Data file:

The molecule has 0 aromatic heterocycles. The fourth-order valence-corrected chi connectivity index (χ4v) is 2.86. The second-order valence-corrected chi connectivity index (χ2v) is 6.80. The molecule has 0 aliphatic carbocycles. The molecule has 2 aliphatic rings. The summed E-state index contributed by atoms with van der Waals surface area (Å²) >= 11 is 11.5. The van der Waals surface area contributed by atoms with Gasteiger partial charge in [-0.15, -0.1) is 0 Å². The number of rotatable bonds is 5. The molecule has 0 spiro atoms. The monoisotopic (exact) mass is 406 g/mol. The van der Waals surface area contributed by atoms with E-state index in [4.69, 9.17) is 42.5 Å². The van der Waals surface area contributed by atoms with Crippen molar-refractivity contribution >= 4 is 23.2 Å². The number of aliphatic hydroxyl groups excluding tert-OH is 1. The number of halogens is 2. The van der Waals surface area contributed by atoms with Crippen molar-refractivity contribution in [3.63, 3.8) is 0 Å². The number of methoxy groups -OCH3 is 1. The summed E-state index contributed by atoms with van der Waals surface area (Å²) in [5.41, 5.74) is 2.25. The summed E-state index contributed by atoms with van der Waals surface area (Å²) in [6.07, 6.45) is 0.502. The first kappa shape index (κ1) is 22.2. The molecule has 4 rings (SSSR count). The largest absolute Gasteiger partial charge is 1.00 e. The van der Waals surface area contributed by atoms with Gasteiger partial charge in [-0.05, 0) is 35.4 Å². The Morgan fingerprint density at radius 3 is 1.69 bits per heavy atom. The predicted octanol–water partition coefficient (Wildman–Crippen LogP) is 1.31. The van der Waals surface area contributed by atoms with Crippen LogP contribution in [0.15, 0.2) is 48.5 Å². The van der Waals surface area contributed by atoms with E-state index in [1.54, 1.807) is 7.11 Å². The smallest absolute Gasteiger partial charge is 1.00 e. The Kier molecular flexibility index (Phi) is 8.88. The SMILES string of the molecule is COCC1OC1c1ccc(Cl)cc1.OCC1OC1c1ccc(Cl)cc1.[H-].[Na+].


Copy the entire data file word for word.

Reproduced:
The molecule has 0 aromatic heterocycles. The fourth-order valence-corrected chi connectivity index (χ4v) is 2.86. The second-order valence-corrected chi connectivity index (χ2v) is 6.80. The molecule has 0 aliphatic carbocycles. The molecule has 2 aliphatic rings. The summed E-state index contributed by atoms with van der Waals surface area (Å²) >= 11 is 11.5. The van der Waals surface area contributed by atoms with Gasteiger partial charge in [-0.15, -0.1) is 0 Å². The number of rotatable bonds is 5. The molecule has 0 spiro atoms. The monoisotopic (exact) mass is 406 g/mol. The van der Waals surface area contributed by atoms with E-state index in [4.69, 9.17) is 42.5 Å². The van der Waals surface area contributed by atoms with Crippen molar-refractivity contribution >= 4 is 23.2 Å². The number of aliphatic hydroxyl groups excluding tert-OH is 1. The number of halogens is 2. The van der Waals surface area contributed by atoms with Crippen molar-refractivity contribution in [3.63, 3.8) is 0 Å². The number of methoxy groups -OCH3 is 1. The summed E-state index contributed by atoms with van der Waals surface area (Å²) in [5.41, 5.74) is 2.25. The summed E-state index contributed by atoms with van der Waals surface area (Å²) in [6.07, 6.45) is 0.502. The first kappa shape index (κ1) is 22.2. The molecule has 4 rings (SSSR count). The largest absolute Gasteiger partial charge is 1.00 e. The van der Waals surface area contributed by atoms with Gasteiger partial charge in [-0.05, 0) is 35.4 Å². The Morgan fingerprint density at radius 3 is 1.69 bits per heavy atom. The predicted octanol–water partition coefficient (Wildman–Crippen LogP) is 1.31. The van der Waals surface area contributed by atoms with Crippen LogP contribution in [0.15, 0.2) is 48.5 Å². The van der Waals surface area contributed by atoms with E-state index in [1.54, 1.807) is 7.11 Å². The smallest absolute Gasteiger partial charge is 1.00 e. The Kier molecular flexibility index (Phi) is 8.88. The SMILES string of the molecule is COCC1OC1c1ccc(Cl)cc1.OCC1OC1c1ccc(Cl)cc1.[H-].[Na+].